Biofilm: microbial accumulation on the interior of DUWL acts as reservoir for free-floating microbes in water exiting DUWL Water-borne diseases: Pseudomonas, Legionella, Mycobacteria No definable health effects associated with DUWL, but ...

Characteristics Of Dental Unit Water Systems

Low flow rates - 1 droplet/second Low water volume - <100ml in unit Small tubing cross sections - 1/16 high surface-to-volume ratio Room temperature Atomization Tubing/plumbing materials Heated water by design - 98.6 Older units: retraction or suckback

Microbial counts of <500 cfu/ml (CDC 2003) A good coolant mist (atomization) Adjustable low flow rates for handpiece coolant - 1 droplet/second Low water volume for restorative work, higher volume for hygiene

Manufacturers Requirements For Dental Unit Water Systems

Lightweight, flexible, easy to clean handpiece lines Warmed water (in some locales) No water retraction Safety for patients and chairside team Easy asepsis procedures Economical

Laminar Flow In Tubing

Tubing Material Main Flow Slow Flow No Flow Biofilm

Tubing Cross Section

Dental Unit Water System With Check Valves

Syringe Water Handpiece Water

Water Water


Air In

Foot Control

Water Lines With Check Valves

In-flow Pressure To Handpiece

No Pressure


Water Quality Improvements

Independent water reservoir Chemical treatment regimens Daily draining and air purging Point- of- use filters Monitoring devices Training and education Research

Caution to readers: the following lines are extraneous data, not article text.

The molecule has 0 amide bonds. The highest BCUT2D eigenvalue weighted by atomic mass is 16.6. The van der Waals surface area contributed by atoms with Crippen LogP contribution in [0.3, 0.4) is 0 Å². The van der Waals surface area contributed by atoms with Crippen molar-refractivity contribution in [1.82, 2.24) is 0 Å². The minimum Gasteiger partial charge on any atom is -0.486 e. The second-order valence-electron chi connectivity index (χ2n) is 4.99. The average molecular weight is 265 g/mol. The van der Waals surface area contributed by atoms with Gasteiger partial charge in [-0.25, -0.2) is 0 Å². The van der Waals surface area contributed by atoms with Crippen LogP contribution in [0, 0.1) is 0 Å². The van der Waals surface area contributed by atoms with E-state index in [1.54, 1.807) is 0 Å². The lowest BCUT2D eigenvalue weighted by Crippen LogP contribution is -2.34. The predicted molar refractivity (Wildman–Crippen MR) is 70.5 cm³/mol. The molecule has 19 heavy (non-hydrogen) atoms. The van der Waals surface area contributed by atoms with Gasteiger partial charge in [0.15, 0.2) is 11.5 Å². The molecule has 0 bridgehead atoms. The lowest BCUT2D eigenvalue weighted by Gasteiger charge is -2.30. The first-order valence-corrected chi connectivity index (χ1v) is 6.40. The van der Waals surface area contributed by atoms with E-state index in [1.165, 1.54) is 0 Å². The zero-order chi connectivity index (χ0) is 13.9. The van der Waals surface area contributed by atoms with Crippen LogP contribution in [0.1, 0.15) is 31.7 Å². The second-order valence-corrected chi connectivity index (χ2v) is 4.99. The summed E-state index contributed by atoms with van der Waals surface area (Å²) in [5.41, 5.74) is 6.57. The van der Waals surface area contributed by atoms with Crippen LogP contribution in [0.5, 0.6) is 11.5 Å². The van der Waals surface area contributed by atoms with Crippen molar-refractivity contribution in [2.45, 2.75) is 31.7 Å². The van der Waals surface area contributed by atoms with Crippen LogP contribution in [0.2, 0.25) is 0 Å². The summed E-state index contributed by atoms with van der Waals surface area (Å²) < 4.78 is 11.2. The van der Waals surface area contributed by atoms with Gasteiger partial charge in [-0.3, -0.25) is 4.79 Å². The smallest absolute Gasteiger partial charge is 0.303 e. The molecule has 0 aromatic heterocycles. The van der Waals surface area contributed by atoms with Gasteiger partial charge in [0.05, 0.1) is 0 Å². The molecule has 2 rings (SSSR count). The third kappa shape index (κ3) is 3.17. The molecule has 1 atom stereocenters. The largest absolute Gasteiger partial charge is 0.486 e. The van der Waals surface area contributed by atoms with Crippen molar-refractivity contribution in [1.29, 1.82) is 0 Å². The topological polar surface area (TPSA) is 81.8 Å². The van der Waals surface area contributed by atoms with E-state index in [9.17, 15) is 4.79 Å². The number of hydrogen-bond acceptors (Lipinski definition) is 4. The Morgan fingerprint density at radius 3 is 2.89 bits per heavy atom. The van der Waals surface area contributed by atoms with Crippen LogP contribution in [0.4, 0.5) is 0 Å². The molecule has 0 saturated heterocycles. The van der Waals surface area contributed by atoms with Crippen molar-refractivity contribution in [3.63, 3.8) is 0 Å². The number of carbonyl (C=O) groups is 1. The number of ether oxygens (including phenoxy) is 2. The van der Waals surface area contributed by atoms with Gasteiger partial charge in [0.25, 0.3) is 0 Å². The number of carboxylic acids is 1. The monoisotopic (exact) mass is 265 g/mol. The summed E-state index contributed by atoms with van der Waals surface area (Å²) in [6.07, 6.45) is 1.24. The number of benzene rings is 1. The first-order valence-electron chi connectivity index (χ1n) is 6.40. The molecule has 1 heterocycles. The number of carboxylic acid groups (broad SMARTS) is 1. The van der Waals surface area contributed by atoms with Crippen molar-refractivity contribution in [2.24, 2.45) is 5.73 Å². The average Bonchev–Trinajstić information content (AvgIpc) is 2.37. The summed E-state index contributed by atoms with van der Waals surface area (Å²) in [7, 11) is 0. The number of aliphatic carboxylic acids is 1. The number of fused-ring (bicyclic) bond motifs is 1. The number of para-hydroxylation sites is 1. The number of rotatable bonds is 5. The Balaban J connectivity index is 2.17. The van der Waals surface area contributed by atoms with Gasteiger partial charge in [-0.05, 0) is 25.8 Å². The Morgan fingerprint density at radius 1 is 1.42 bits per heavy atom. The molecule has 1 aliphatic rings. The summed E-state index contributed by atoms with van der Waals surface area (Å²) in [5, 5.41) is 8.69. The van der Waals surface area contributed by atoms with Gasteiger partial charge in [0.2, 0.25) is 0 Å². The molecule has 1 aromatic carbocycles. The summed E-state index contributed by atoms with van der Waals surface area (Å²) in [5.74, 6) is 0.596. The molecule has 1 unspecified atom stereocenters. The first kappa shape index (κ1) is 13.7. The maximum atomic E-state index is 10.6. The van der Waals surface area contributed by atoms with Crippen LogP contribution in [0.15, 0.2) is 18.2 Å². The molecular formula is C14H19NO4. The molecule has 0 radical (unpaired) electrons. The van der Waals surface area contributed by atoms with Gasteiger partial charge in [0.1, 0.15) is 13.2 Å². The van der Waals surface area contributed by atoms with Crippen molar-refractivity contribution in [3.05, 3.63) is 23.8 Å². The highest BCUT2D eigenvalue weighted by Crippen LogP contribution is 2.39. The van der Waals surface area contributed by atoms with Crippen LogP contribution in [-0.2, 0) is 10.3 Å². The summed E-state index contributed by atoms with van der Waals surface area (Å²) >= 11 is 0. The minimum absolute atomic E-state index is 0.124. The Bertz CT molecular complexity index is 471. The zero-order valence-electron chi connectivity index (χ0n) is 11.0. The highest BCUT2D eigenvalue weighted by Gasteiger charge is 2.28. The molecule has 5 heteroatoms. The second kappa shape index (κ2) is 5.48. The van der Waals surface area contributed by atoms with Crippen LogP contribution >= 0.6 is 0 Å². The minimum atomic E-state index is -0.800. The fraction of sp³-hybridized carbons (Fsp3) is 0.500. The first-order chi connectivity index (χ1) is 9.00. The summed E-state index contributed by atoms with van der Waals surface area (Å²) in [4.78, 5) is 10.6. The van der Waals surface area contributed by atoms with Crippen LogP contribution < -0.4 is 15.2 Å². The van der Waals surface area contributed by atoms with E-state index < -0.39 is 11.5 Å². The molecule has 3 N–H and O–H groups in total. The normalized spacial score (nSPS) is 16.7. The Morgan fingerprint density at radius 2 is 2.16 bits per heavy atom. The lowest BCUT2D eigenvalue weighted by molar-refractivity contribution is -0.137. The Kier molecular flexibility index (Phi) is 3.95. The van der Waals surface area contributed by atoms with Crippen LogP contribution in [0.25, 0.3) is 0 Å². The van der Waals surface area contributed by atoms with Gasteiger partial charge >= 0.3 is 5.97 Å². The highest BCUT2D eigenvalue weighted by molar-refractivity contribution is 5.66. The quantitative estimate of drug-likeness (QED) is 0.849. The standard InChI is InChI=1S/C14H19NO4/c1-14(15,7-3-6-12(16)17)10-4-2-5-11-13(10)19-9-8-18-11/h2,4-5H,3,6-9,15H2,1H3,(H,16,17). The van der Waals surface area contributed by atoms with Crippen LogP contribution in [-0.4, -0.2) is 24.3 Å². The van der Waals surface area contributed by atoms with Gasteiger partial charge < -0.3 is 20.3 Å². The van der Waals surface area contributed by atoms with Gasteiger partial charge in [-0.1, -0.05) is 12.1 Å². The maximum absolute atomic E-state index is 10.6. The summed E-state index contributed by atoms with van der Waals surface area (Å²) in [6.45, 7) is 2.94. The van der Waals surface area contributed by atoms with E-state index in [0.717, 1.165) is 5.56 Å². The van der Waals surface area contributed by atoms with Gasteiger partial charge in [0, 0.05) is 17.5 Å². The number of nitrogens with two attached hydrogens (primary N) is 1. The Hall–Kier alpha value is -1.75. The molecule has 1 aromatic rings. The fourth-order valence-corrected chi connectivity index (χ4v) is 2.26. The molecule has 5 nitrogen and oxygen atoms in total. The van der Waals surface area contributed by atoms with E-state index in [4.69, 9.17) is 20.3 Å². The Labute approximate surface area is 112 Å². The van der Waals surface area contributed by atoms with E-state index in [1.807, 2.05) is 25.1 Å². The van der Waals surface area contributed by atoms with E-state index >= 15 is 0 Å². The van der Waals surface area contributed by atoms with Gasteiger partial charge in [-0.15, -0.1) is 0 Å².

Self-contained Dental Unit Water System

Syringe Water Flush Water Handpiece Water

Water Water Air Water Bottle


Air In

Foot Control


Water Water

Foot Control

At each outlet Proven technology Installation requires waterline surgery Daily or weekly change 89-$2.00/day/outlet; $2.67-$6.00/day/oper.

Chairside Technology
Silver ion Iodine Glutaraldehyde Hydrogen Peroxide Proprietary Chemicals U/V Light Reverse Osmosis Micro Filtration Turbulent flow Ozone



Treatment Device In Post Box Water

Foot Control

Chairside Technology
Silver ion Iodine Glutaraldehyde Hydrogen Peroxide Proprietary Chemicals U/V Light Reverse Osmosis Micro Filtration Turbulent flow Ozone



Treatment Device In Junction Box Water

Foot Control

Two Water Purifiers

Sterisil Ag Ion

Dentapure Iodine

Chair #1

Chair #3

Central Treatment Device

Chair #4

De-ionization TechnologySuper chlorination Reverse Osmosis Silver Ion Others...

Chair #2

Manual Chemical Treatment

Alkaline Peroxide Chlorhexidine gluconate Mouthwashes Citric Acid Disinfectants Bleach

Water Water Air


Water Bottle

Foot Control

Challenges with Manual Systems

Time, $, labor Requires understanding of the water system Requires procedures, written and recorded Large vs. small clinics Ownership vs. lack of ownership Room for error Health and safety

Challenges With Automatic Systems

Cost Maintenance Reliability Proprietary Chemicals

ADA: Interim Recommendations

Waterlines (without handpieces) run for several minutes at the start of the day Run highspeed handpieces for 20-30 seconds after each patient Follow unit manufacturers instructions for waterlines Consider use of commercial options for improving water quality Sterile saline/water when cutting bone

Infection Control Costs-2007*

Cost /Patient for DDS or DH $11.92

Cost for each assistant Annual cost (3600 visits) Cost for each assistant 28% increase since 1999

$ 0.94 $42,912 $ 3,384

*CRA Foundation Newsletter March 2007

The Cost of Infection Control

Medical Waste Management

Dental Office Waste Management

Two types of Medical wastes
Contaminated or general medical (Nonregulated) Regulated

Regulated Wastes (OSHA)